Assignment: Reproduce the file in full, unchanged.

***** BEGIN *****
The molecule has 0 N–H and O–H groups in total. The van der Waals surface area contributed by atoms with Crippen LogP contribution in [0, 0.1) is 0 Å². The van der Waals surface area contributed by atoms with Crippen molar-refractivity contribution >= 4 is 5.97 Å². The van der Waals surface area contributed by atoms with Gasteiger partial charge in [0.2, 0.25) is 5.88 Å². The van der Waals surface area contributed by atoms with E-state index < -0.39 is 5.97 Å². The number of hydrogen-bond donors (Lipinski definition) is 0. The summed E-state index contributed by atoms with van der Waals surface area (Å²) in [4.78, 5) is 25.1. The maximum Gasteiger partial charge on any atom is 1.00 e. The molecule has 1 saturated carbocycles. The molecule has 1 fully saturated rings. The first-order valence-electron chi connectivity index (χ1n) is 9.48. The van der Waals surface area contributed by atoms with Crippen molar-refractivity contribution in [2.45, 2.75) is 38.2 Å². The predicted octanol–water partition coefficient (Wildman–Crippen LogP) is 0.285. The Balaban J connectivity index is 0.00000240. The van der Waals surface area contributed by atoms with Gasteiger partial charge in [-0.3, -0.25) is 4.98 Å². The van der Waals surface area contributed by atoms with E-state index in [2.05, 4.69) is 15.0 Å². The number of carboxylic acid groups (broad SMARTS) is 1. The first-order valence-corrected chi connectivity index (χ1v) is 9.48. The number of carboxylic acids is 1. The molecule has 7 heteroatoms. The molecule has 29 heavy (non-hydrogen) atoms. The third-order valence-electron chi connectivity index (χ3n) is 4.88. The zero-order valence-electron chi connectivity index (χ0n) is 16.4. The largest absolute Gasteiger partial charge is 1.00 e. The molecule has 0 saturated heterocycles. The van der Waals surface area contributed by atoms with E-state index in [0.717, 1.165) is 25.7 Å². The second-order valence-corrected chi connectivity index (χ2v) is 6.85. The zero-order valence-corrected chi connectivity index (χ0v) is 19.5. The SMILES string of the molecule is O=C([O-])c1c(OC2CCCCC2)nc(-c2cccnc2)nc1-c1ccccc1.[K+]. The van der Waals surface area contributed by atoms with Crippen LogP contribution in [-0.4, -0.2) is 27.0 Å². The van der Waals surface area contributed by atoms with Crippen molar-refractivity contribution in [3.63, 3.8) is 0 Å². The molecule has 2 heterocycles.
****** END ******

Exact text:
The molecule has 0 N–H and O–H groups in total. The van der Waals surface area contributed by atoms with Crippen LogP contribution in [0, 0.1) is 0 Å². The van der Waals surface area contributed by atoms with Crippen molar-refractivity contribution >= 4 is 5.97 Å². The van der Waals surface area contributed by atoms with Gasteiger partial charge in [0.2, 0.25) is 5.88 Å². The van der Waals surface area contributed by atoms with E-state index < -0.39 is 5.97 Å². The number of hydrogen-bond donors (Lipinski definition) is 0. The summed E-state index contributed by atoms with van der Waals surface area (Å²) in [4.78, 5) is 25.1. The maximum Gasteiger partial charge on any atom is 1.00 e. The molecule has 1 saturated carbocycles. The molecule has 1 fully saturated rings. The first-order valence-electron chi connectivity index (χ1n) is 9.48. The van der Waals surface area contributed by atoms with Crippen molar-refractivity contribution in [2.45, 2.75) is 38.2 Å². The predicted octanol–water partition coefficient (Wildman–Crippen LogP) is 0.285. The Balaban J connectivity index is 0.00000240. The van der Waals surface area contributed by atoms with Gasteiger partial charge in [-0.3, -0.25) is 4.98 Å². The van der Waals surface area contributed by atoms with E-state index in [2.05, 4.69) is 15.0 Å². The number of carboxylic acid groups (broad SMARTS) is 1. The first-order valence-corrected chi connectivity index (χ1v) is 9.48. The number of carboxylic acids is 1. The molecule has 7 heteroatoms. The molecule has 29 heavy (non-hydrogen) atoms. The third-order valence-electron chi connectivity index (χ3n) is 4.88. The zero-order valence-electron chi connectivity index (χ0n) is 16.4. The largest absolute Gasteiger partial charge is 1.00 e. The molecule has 0 saturated heterocycles. The van der Waals surface area contributed by atoms with E-state index in [0.717, 1.165) is 25.7 Å². The second-order valence-corrected chi connectivity index (χ2v) is 6.85. The zero-order valence-corrected chi connectivity index (χ0v) is 19.5. The SMILES string of the molecule is O=C([O-])c1c(OC2CCCCC2)nc(-c2cccnc2)nc1-c1ccccc1.[K+]. The van der Waals surface area contributed by atoms with Crippen LogP contribution in [-0.4, -0.2) is 27.0 Å². The van der Waals surface area contributed by atoms with Crippen molar-refractivity contribution in [3.63, 3.8) is 0 Å². The molecule has 2 heterocycles.